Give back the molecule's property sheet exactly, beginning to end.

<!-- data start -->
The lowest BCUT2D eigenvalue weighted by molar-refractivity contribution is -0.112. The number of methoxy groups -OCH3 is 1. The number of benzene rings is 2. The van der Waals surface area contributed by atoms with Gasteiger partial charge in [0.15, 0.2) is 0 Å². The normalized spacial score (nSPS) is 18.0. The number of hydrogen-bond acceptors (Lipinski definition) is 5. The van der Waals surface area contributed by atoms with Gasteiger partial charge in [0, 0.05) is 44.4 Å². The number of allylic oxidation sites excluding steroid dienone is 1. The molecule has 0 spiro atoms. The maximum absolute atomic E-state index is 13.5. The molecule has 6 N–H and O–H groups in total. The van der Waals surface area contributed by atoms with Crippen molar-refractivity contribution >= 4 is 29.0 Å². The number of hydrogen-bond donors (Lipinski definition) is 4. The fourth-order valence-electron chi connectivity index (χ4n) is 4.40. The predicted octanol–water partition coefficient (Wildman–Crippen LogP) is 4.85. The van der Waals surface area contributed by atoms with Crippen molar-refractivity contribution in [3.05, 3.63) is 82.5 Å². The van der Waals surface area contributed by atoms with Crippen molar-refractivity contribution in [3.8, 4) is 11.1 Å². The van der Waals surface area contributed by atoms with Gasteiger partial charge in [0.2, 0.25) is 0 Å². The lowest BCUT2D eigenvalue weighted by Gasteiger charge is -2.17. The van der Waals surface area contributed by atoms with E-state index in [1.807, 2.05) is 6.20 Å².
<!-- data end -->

The lowest BCUT2D eigenvalue weighted by molar-refractivity contribution is -0.112. The number of methoxy groups -OCH3 is 1. The number of benzene rings is 2. The van der Waals surface area contributed by atoms with Gasteiger partial charge in [0.15, 0.2) is 0 Å². The normalized spacial score (nSPS) is 18.0. The number of hydrogen-bond acceptors (Lipinski definition) is 5. The van der Waals surface area contributed by atoms with Gasteiger partial charge in [0, 0.05) is 44.4 Å². The number of allylic oxidation sites excluding steroid dienone is 1. The molecule has 0 spiro atoms. The maximum absolute atomic E-state index is 13.5. The molecule has 6 N–H and O–H groups in total. The van der Waals surface area contributed by atoms with Crippen molar-refractivity contribution >= 4 is 29.0 Å². The number of hydrogen-bond donors (Lipinski definition) is 4. The fourth-order valence-electron chi connectivity index (χ4n) is 4.40. The predicted octanol–water partition coefficient (Wildman–Crippen LogP) is 4.85. The van der Waals surface area contributed by atoms with Crippen molar-refractivity contribution in [3.05, 3.63) is 82.5 Å². The van der Waals surface area contributed by atoms with Crippen molar-refractivity contribution in [3.8, 4) is 11.1 Å². The van der Waals surface area contributed by atoms with Gasteiger partial charge in [0.2, 0.25) is 0 Å². The lowest BCUT2D eigenvalue weighted by Gasteiger charge is -2.17. The van der Waals surface area contributed by atoms with E-state index in [1.807, 2.05) is 6.20 Å².